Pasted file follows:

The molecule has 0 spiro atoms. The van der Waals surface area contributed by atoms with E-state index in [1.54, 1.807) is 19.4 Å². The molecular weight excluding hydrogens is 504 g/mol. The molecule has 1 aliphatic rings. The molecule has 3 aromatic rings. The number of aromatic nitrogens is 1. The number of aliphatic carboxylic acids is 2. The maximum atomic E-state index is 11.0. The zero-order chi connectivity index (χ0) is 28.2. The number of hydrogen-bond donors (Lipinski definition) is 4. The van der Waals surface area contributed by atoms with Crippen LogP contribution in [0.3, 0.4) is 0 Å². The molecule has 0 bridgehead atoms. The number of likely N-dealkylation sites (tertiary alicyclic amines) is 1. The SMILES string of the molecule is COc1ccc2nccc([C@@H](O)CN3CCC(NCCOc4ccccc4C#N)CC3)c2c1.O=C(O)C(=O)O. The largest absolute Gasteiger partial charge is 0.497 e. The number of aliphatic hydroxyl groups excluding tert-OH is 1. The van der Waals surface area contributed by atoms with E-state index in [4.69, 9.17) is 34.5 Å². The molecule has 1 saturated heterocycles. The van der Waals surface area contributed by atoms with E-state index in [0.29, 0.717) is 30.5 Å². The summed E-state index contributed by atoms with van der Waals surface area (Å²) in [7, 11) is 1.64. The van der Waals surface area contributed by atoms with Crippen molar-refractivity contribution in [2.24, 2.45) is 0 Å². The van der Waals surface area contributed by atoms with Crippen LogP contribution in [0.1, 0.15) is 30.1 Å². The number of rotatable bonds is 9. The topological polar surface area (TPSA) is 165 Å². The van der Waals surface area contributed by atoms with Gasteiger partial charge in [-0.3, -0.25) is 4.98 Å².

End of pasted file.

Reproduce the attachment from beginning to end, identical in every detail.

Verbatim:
The molecule has 0 spiro atoms. The van der Waals surface area contributed by atoms with E-state index in [1.54, 1.807) is 19.4 Å². The molecular weight excluding hydrogens is 504 g/mol. The molecule has 1 aliphatic rings. The molecule has 3 aromatic rings. The number of aromatic nitrogens is 1. The number of aliphatic carboxylic acids is 2. The maximum atomic E-state index is 11.0. The zero-order chi connectivity index (χ0) is 28.2. The number of hydrogen-bond donors (Lipinski definition) is 4. The van der Waals surface area contributed by atoms with Crippen LogP contribution in [0.3, 0.4) is 0 Å². The molecule has 0 bridgehead atoms. The number of likely N-dealkylation sites (tertiary alicyclic amines) is 1. The SMILES string of the molecule is COc1ccc2nccc([C@@H](O)CN3CCC(NCCOc4ccccc4C#N)CC3)c2c1.O=C(O)C(=O)O. The largest absolute Gasteiger partial charge is 0.497 e. The number of aliphatic hydroxyl groups excluding tert-OH is 1. The van der Waals surface area contributed by atoms with E-state index in [4.69, 9.17) is 34.5 Å². The molecule has 1 saturated heterocycles. The van der Waals surface area contributed by atoms with E-state index in [0.29, 0.717) is 30.5 Å². The summed E-state index contributed by atoms with van der Waals surface area (Å²) in [7, 11) is 1.64. The van der Waals surface area contributed by atoms with Crippen molar-refractivity contribution in [2.24, 2.45) is 0 Å². The van der Waals surface area contributed by atoms with Crippen LogP contribution in [0.1, 0.15) is 30.1 Å². The number of rotatable bonds is 9. The topological polar surface area (TPSA) is 165 Å². The van der Waals surface area contributed by atoms with Gasteiger partial charge in [-0.3, -0.25) is 4.98 Å².